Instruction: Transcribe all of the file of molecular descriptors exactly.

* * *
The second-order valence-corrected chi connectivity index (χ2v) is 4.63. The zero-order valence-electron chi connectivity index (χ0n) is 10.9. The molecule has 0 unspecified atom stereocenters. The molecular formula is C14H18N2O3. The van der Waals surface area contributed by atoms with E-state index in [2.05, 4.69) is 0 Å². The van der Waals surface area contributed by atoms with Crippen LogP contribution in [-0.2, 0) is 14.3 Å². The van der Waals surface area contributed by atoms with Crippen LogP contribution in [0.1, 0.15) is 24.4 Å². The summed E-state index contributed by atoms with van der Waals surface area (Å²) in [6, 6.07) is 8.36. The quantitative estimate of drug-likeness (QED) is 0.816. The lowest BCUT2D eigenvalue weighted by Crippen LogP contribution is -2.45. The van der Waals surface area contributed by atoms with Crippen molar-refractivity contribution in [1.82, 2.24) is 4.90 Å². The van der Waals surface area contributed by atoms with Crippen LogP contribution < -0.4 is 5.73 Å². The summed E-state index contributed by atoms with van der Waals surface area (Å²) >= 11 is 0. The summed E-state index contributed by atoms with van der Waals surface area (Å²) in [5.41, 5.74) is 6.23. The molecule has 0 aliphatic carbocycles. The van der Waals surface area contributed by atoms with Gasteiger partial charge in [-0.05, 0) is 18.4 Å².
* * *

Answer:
The second-order valence-corrected chi connectivity index (χ2v) is 4.63. The zero-order valence-electron chi connectivity index (χ0n) is 10.9. The molecule has 0 unspecified atom stereocenters. The molecular formula is C14H18N2O3. The van der Waals surface area contributed by atoms with E-state index in [2.05, 4.69) is 0 Å². The van der Waals surface area contributed by atoms with Crippen LogP contribution in [-0.2, 0) is 14.3 Å². The van der Waals surface area contributed by atoms with Crippen LogP contribution in [0.1, 0.15) is 24.4 Å². The summed E-state index contributed by atoms with van der Waals surface area (Å²) in [6, 6.07) is 8.36. The quantitative estimate of drug-likeness (QED) is 0.816. The lowest BCUT2D eigenvalue weighted by Crippen LogP contribution is -2.45. The van der Waals surface area contributed by atoms with Crippen molar-refractivity contribution in [1.82, 2.24) is 4.90 Å². The van der Waals surface area contributed by atoms with Crippen LogP contribution < -0.4 is 5.73 Å². The summed E-state index contributed by atoms with van der Waals surface area (Å²) >= 11 is 0. The summed E-state index contributed by atoms with van der Waals surface area (Å²) in [5.41, 5.74) is 6.23. The molecule has 0 aliphatic carbocycles. The van der Waals surface area contributed by atoms with Gasteiger partial charge in [-0.05, 0) is 18.4 Å².